Bank acted correctly in referring debt to collection agency

Retaining personal information,
Lucien’s bank account became overdrawn by $1,000 in 2023. Lucien lived in Australia but had not updated his contact details with his New Zealand bank. The bank sent letters to his last known address asking him to clear the overdraft, adding that, if he did not, it could refer the debt to a collection agency and list the debt as a default with credit reporting agencies. This last step, it pointed out, might affect his ability to get credit in future.
November 2023

The bank sent a final demand for payment in July 2023, reminding him of the consequences if he did not repay the $1,000 within 14 days. The bank also tried four times to contact him on his last known phone number before referring the debt to a collection agency in September. Lucien complained to us that the bank had not given him sufficient notice of its intention to lodge the debt as a default and that he could no longer obtain credit in Australia. Lucien said he had visited a branch of the bank in Australia and passed on his new contact details.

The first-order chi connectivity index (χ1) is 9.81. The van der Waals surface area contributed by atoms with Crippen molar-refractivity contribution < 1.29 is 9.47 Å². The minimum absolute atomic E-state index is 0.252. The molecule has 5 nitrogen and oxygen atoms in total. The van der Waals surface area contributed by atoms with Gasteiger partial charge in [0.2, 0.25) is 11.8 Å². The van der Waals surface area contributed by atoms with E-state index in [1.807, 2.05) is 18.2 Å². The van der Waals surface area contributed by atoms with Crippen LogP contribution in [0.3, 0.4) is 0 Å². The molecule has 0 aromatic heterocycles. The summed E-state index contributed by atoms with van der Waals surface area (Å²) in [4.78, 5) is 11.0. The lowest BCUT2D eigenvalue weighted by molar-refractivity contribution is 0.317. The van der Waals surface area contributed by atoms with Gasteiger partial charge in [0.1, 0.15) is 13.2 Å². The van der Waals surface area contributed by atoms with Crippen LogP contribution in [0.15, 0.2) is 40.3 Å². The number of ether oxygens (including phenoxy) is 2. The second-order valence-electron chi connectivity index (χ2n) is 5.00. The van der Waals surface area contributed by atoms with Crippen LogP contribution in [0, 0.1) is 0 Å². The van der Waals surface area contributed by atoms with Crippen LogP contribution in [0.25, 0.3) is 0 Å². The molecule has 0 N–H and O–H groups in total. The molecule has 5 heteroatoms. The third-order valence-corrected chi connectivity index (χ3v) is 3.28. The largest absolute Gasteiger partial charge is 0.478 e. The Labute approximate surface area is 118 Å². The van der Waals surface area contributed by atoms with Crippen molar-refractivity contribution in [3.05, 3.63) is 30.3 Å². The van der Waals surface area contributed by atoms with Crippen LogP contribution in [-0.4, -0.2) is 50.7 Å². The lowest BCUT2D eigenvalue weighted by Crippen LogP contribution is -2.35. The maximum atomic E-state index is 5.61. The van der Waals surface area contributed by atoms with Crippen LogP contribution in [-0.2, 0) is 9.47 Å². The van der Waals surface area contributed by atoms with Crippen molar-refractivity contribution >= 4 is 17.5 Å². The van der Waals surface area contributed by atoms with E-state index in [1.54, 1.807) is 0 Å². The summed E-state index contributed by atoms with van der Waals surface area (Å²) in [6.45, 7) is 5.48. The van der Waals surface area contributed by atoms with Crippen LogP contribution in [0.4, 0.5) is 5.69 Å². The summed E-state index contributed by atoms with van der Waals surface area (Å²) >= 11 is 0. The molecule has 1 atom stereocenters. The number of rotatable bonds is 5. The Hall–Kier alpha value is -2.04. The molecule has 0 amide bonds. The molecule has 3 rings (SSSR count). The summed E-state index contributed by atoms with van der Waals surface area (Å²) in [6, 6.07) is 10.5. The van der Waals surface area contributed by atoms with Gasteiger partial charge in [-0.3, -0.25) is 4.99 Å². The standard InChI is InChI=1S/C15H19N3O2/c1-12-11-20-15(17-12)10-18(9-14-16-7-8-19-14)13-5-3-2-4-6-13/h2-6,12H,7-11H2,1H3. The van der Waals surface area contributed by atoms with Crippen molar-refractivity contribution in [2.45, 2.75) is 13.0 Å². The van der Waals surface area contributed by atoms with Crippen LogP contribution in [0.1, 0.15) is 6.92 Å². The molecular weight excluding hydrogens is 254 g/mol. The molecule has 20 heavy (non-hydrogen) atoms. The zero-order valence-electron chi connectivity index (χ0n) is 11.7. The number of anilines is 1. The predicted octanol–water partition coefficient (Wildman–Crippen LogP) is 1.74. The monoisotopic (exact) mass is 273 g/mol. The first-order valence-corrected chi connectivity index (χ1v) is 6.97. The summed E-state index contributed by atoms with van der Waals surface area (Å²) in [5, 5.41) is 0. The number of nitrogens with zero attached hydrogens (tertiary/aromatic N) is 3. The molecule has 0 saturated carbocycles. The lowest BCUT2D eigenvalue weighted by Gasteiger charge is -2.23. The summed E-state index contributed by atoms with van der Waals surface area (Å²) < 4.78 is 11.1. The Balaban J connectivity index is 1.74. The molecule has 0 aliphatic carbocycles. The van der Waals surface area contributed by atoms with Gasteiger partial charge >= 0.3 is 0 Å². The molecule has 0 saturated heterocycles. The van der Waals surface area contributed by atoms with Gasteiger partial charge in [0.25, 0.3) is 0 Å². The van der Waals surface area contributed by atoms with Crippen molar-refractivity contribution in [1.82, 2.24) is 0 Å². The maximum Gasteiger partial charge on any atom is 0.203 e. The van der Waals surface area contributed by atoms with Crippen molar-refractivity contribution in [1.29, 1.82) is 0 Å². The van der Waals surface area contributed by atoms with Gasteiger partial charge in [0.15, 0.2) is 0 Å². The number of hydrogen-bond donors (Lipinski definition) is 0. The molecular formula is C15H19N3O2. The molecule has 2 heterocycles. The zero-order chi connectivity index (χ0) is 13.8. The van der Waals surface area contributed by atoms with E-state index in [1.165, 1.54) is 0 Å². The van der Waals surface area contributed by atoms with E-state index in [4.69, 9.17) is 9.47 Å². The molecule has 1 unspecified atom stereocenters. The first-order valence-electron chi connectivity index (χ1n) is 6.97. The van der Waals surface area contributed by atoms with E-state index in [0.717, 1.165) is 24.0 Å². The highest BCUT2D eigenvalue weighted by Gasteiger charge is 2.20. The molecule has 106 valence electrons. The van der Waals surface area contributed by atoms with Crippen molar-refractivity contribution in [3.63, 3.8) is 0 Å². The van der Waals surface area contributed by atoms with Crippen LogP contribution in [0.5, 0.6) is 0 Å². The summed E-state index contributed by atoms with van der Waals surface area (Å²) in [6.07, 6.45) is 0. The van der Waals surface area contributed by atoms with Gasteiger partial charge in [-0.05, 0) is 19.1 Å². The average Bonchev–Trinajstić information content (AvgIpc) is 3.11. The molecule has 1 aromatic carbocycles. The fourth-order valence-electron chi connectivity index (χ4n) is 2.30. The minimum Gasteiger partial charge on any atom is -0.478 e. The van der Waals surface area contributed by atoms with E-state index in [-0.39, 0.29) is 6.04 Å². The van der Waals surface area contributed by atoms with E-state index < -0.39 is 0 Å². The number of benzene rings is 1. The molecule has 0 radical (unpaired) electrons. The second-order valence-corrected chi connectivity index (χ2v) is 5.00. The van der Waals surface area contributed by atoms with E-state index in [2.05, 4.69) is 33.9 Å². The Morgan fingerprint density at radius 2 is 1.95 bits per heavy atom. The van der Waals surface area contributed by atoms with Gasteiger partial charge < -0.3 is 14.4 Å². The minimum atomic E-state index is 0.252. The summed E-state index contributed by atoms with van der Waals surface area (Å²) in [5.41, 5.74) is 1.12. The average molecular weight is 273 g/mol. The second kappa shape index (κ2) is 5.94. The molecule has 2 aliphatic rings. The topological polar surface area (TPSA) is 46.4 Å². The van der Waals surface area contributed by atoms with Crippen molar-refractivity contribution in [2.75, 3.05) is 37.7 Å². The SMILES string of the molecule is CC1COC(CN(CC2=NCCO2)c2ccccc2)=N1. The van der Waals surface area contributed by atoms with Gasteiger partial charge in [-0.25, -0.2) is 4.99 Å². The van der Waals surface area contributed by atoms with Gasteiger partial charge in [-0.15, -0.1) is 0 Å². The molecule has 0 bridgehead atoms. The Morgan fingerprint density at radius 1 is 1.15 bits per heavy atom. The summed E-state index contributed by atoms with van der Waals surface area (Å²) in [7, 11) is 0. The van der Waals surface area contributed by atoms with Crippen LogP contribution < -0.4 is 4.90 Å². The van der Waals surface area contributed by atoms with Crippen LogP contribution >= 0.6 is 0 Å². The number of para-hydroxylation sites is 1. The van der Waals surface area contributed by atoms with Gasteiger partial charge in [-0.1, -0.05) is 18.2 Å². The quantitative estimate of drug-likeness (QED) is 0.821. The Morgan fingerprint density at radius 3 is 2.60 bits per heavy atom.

Our investigation

We explained to Lucien that we expect banks to contact customers at their last known address and tell them clearly what steps they can take if a debt remains unpaid, including referring it to a collections agency and notifying credit rating agencies, and also what the consequences may be of taking such steps, including difficulty in obtaining credit in the future. Having reviewed the correspondence between the bank and Lucien, we were satisfied the bank had met its obligations in this regard and acted in line with the terms and conditions of his account. Also, Lucien had a responsibility to update his contact details with the bank.  


We did not uphold Lucien’s complaint.

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